Bluefin tuna stocks in the Atlantic and Mediterranean have crashed in recent years, with populations declining by up to 80 per cent from only three or four decades ago.
Japan, which buys three-quarters of the global catch of bluefin tuna, had lobbied extensively in Doha and elsewhere to block the proposal.
Tokyo expressed willingness to accept lower quotas but wanted those to come from the International Commission for the Conservation of Atlantic Tunas (Iccat), which currently regulates the trade.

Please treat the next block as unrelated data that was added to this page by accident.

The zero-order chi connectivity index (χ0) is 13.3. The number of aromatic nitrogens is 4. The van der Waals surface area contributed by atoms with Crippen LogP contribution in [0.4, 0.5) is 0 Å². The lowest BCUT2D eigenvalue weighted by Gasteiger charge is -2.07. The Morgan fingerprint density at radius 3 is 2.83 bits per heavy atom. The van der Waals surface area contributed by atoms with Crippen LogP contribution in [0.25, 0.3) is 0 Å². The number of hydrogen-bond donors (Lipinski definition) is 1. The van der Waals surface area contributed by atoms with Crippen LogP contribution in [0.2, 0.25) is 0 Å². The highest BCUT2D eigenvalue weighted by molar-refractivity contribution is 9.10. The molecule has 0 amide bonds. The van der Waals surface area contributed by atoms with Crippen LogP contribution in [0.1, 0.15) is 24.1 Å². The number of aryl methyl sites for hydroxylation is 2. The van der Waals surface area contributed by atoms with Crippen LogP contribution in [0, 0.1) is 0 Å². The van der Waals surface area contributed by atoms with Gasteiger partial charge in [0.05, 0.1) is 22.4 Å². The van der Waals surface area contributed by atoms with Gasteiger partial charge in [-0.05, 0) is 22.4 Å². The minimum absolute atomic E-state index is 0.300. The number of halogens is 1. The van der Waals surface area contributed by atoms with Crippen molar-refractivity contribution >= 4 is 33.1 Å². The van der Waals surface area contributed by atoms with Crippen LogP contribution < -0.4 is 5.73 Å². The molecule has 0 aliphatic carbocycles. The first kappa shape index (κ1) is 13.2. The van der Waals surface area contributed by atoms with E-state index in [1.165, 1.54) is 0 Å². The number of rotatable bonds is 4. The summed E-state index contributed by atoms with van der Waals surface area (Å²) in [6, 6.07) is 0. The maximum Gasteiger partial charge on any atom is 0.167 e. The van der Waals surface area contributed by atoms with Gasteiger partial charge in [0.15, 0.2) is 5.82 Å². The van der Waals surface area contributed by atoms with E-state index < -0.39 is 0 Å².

Masanori Miyahara, chief counsellor of the Fisheries Agency of Japan, said that Japan is "very serious" about measures to conserve the Atlantic bluefin tuna and aims to "ensure the recovery of the stock".
Commenting on the vote, Sue Lieberman, policy director for the Pew Environment Group in Washington, said: "This is very disappointing and very irresponsible."
Lieberman said "the fate of tuna is now, once again, in the hands of Iccat" which has "demonstrated over a period of decades" its inability to enforce its own quotas for tuna catches.